Last September I, Jamie Bird was sewing in my basement, which also served as my office, warehouse, shipping center, and business storage space. I was just grabbing my thread to start sewing a new batch of wet bags for next day shipment when my phone started ringing. This was my personal number, not the business line, so I did not answer but listened to the message being left. It was a big box store, calling because they wanted to test the Wet happened? wet bag. They wanted me to fly out to corporate headquarters and find out more information about the process.
At first I thought it was a joke, at the very least a scam. I mean, what small business gets a phone call from such a large corporation? Feeling very overwhelmed, I immediately called my good friend (and fellow SUP) Marina Westerdahl. She told me I would be crazy not to go; a week later I was on a plane. I will never forget the feeling of dread upon landing. My stomach hurt, and as I was trying to hold back the tears threatening to spill any minute I thought, “What in the world am I doing?” I was still sewing out of my basement. My first professional manufacturing run was in the process, but I did not have the first clue about outsourcing the labor of my wet bags, never mind dealing with large quantities or electronic ordering. The samples I brought with me were handmade and lacked the sleek packaging of many of the other brands out there. Yet, they still committed to trying it out.
Each step of the way has been a stumbling block. I had no experience dealing with EDI, import brokers, warehousing goods, etc. It may sound cliché, but remembering to take one small step at a time has helped me get through this process. To look at the whole picture almost gave me panic attacks (and still does). Only now can I look back at how I transformed my business from sewing in my basement to dealing on a larger scale and national platform.
A few terms of interest:
- EDI- stands for “Electronic Data Interchange”. It is the electronic system of communication between businesses. Purchase orders, confirmation that the POs were received, and invoicing are just a few of the things done through EDI.
- Pick and Pack-the warehouse picking out the products that will be shipped
- Distribution Center- big box stores move product into a distribution center before shipping it to the actual store
- Import Broker- if you are manufacturing overseas, it is the person responsible for clearing your goods through customs and getting them shipped to your warehouse
- Insurance-some require certain insurance protection, between $2 and $5 million is standard.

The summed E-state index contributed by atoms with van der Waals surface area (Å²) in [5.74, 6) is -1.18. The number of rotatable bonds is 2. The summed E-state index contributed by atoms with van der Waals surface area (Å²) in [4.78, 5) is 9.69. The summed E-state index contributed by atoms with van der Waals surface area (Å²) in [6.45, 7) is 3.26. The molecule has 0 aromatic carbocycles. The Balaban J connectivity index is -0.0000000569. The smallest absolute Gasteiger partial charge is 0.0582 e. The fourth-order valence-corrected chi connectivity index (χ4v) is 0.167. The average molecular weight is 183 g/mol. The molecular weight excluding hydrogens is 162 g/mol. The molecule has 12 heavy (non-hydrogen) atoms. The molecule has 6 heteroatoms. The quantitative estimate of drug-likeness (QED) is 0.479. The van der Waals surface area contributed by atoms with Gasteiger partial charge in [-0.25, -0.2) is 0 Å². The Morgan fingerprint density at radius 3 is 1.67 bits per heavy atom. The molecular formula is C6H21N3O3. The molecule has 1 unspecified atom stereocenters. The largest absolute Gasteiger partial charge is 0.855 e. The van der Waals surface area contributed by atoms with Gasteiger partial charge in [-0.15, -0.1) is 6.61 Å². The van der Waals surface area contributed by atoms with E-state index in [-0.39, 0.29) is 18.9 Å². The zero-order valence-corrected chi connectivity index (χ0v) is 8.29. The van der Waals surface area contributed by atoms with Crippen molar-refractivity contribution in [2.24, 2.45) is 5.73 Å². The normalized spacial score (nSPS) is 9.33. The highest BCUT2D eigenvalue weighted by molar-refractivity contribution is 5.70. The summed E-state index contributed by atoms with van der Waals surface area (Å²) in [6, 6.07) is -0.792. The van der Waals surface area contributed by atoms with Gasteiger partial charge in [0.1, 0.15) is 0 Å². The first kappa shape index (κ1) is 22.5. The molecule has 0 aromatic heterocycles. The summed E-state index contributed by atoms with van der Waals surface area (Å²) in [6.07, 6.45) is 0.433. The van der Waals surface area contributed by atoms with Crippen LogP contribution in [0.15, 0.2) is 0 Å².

When I heard 200 stores, it seemed easy since I already sold to 50. I mean, how hard could it be to add a few more? Little did I realize that big box is completely different than dealing with boutiques or online e-tailers. For example: if I am out of a certain stock position, I backorder and ship when it becomes available. Big Box lacks that flexibility. Shipping timelines are tight and orders need to be filled on time and be complete. I never realized this before, but big box retailers actually charge you back in those circumstances. I have a good friend that shipped an entire line of calendars three days late. She was charged more for the error than she made on the item.
Manufacturing was my first big challenge. How do I find a reliable company to produce the goods? I asked friends and other businesswomen and had samples made at seven various places. Each one did not work for some reason- either the cost of the item was higher than I wanted to pay, or the sample was poor quality. After many prayers, I feel blessed that I ended up finding a sourcing company in the States that works with a manufacturer in Hong Kong. They guided me through the entire process of manufacturing to create an item that is shelf worthy.
Next was the product packaging. How could I grab the attention of customers with so many other great products on the shelf? They need to know what my item is and what it is used for immediately. I believe the time I was quoted was three seconds. I hired a graphic designer and she came up with a beautiful new design that I feel represents the product and explains what it is. This, too, had “inexperience bumps”. Testing out how large the band should be to fit securely around my product, what colors to use, where the various nuggets of information should be placed presented more challenges. Paying a designer by the hour, each change I made cost more money.